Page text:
Show MoreHolden's Perception of Others in Catcher in the Rye
J.D. Salinger's novel Catcher in the Rye revolves around Holden's encounters with other people. He divides all people into two different categories, the "phonies" and the authentics. Holden refers to a "phony" as someone who discriminates against others, is a hypocrite, or has manifestations of conformity. A person's age, gender, and occupation, play a key role in how Holden interacts with them.
Holden shows a particular liking towards children over adults. He values the innocence and authenticity of children and he tries to protect them from the phoniness and evil of the world. When he goes back to his old school at the end of the novel to give a note to Phoebe, he…show more content…
Holden later makes the comment, "If you want to know the truth, I am a virgin. I really am. I have had quite a lot of opportunities to lose my virginity but I've never gotten around to it yet. Something always happens. For instance, you're at a girl's house and her parents come home at the wrong time or you're afraid they will..." (92). Holden says he is a virgin but is quick to make up excuses as if ashamed. He shows his maturity when he says, "I can never get really sexy, I mean really sexy, with a girl I don't like a lot. I mean I really have to like her a lot. If I don't, I sort of lose my goddamn desire for her and all" (148). Holden is never uncomfortable or nervous with those of the opposite sex, but respects them. But, influenced by society, he views this respect he has as unnatural.
The ways Holden acts around or reacts to the various members of his family give the reader a direct view of Holden's philosophy surrounding each member. We can infer that he is not close to his family just from the opening line, "If you really want to hear about it, the first thing you'll probably want to know is where I was born, and what my lousy childhood was like, and how my parents were occupied and all before they had me, and all that David Copperfield kind of crap, but I don't feel like going into it, if you want to know the truth" (1). Holden begins to refer to his parents as distant and generalizes both his father and mother frequently throughout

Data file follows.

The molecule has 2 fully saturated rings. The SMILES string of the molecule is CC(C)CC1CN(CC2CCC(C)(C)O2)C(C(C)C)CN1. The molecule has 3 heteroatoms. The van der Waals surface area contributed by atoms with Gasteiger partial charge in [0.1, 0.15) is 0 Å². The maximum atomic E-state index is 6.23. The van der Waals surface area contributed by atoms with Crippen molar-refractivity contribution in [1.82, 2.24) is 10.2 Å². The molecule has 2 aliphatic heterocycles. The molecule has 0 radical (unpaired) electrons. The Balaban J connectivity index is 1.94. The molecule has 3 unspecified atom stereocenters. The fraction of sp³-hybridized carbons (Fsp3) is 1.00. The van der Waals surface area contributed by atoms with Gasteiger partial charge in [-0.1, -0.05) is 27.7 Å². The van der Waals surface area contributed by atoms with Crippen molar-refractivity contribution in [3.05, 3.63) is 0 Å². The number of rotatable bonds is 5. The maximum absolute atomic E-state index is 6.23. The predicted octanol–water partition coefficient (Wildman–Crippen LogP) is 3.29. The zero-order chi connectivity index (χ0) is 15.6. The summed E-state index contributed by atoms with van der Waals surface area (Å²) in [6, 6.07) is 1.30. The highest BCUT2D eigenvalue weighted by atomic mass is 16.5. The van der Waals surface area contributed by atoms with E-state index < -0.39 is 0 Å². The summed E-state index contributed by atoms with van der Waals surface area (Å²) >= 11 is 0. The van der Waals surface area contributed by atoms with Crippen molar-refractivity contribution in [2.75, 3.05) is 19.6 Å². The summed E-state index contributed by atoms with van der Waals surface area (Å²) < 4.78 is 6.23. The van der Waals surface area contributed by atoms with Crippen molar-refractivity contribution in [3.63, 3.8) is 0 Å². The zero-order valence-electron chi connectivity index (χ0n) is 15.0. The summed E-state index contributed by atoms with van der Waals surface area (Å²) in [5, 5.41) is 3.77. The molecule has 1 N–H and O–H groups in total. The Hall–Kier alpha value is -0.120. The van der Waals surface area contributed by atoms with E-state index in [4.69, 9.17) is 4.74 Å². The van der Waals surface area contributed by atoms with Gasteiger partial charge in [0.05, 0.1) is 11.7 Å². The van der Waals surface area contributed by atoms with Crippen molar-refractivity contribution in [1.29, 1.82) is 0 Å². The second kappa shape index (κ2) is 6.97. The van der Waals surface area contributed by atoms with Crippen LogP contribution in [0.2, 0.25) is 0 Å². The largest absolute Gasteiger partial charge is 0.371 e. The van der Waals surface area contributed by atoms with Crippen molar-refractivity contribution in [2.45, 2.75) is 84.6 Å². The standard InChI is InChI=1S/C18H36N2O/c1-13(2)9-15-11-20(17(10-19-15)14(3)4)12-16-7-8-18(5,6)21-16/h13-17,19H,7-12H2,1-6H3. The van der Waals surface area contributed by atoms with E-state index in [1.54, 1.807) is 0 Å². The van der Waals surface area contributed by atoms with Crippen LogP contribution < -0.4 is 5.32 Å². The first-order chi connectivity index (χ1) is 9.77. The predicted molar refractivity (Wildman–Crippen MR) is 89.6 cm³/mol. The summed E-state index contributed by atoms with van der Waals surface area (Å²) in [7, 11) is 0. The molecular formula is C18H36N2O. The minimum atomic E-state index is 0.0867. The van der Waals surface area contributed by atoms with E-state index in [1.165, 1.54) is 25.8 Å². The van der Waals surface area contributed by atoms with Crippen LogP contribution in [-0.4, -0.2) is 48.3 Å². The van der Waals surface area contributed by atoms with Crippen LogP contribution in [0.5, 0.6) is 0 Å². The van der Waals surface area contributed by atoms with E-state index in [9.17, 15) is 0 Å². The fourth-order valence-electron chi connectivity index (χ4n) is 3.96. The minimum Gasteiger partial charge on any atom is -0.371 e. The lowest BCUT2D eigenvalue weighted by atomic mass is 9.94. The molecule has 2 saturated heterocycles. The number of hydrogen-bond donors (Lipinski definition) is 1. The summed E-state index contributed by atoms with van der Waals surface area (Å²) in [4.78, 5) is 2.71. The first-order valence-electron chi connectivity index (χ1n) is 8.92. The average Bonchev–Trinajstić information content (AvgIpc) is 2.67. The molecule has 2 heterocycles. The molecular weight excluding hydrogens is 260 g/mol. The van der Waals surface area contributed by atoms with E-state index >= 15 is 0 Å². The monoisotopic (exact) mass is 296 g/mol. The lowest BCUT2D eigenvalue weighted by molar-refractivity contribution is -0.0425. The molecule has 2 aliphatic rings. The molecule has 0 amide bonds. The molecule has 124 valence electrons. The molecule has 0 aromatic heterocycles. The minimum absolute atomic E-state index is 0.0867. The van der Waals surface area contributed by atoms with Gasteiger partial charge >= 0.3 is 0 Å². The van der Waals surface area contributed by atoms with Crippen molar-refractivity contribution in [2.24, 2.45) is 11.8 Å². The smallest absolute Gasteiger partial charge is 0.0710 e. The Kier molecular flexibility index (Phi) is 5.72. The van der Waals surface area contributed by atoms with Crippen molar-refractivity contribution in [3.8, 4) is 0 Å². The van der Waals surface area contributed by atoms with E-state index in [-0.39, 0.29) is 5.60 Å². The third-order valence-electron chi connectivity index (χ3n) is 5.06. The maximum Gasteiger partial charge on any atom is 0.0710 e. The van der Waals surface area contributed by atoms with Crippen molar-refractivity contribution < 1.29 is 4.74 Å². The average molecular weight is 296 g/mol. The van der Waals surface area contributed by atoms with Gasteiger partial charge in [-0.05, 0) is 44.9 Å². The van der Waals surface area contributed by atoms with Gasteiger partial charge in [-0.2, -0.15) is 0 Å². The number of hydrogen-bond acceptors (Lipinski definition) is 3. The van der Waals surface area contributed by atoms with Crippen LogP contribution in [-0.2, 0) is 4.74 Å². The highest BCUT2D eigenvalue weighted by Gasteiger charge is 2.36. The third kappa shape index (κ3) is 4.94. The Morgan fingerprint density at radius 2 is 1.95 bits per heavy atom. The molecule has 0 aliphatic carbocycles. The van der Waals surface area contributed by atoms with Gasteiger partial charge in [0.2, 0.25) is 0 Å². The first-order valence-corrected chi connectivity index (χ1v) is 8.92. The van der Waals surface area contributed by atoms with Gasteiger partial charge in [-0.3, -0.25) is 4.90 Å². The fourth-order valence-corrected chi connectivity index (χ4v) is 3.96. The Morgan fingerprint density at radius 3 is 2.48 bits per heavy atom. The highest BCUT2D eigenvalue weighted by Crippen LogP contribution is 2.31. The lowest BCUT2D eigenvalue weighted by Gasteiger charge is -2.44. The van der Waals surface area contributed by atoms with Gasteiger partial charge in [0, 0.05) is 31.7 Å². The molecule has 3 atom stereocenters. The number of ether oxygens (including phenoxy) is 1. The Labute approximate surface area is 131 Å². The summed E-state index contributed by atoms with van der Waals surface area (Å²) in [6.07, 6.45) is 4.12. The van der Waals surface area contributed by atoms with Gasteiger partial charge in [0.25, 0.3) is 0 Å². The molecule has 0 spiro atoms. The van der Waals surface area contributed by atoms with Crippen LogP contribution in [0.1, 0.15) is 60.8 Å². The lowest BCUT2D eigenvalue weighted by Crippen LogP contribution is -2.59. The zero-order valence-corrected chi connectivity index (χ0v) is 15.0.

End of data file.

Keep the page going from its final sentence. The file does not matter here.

Perception of Others Essay
844 Words4 Pages
Perception of Others
There is no second chance for a first impression. Perception has never been random, since the beginning of time it has been human nature to judge others before really getting a chance to know them. People immediately cast others into stereotypes in every situation: they form a schema, or an organized set of thoughts about something containing properties and uses. These schemas effect the way people carry themselves around others. Schemas are usually formed with in eight seconds of getting the initial impression of a person. This by psychologists is know as the ?eight-second rule,? where people have been proven to form hypothesizes about others with in eight seconds of meeting or seeing an individual for the…show more content…
seems to be very ?uncool? to say the least. His oversized plaid jacket, tight laced large sneakers, and tight jeans combining with his out of control curly hair and spectacles allow myself to automatically place ?the guy behind me? in a stereotype of nerds. The way he crosses his legs also leads me to believe he is one of those that probably enjoy computers and Dungeons & Dragons, yet for all I know this guy could be the best basketball player at Catawba. By his appearance I have already made assumptions about his lifestyle, or formed something referred to as Functional Association. After realizing the extent of judgement I cast on others, I began to contemplate if others would place me in certain stereotypes if I didn?t appear as I do; so, I decided to form my own experiment.
I decided to make myself salient, or stand out, to better see my impressions on people. I began a three-day experiment where I would wear my not-so attractive glasses, a hooded sweatshirt, and Velcro shoes from Wal-Mart to dress like one would call a ?bum.? Of my many experiences of the weekend, three stood out from all the rest: my attendance at the soccer game, my trip to the Bar Charlotte nightclub, and being introduced to new friends.
No girl in their right mind would dance with a guy with big ugly glasses. For we all know they have already formed something called an illusory correlation, or a memory of a negative or distasteful person or instance. Here I began to look at not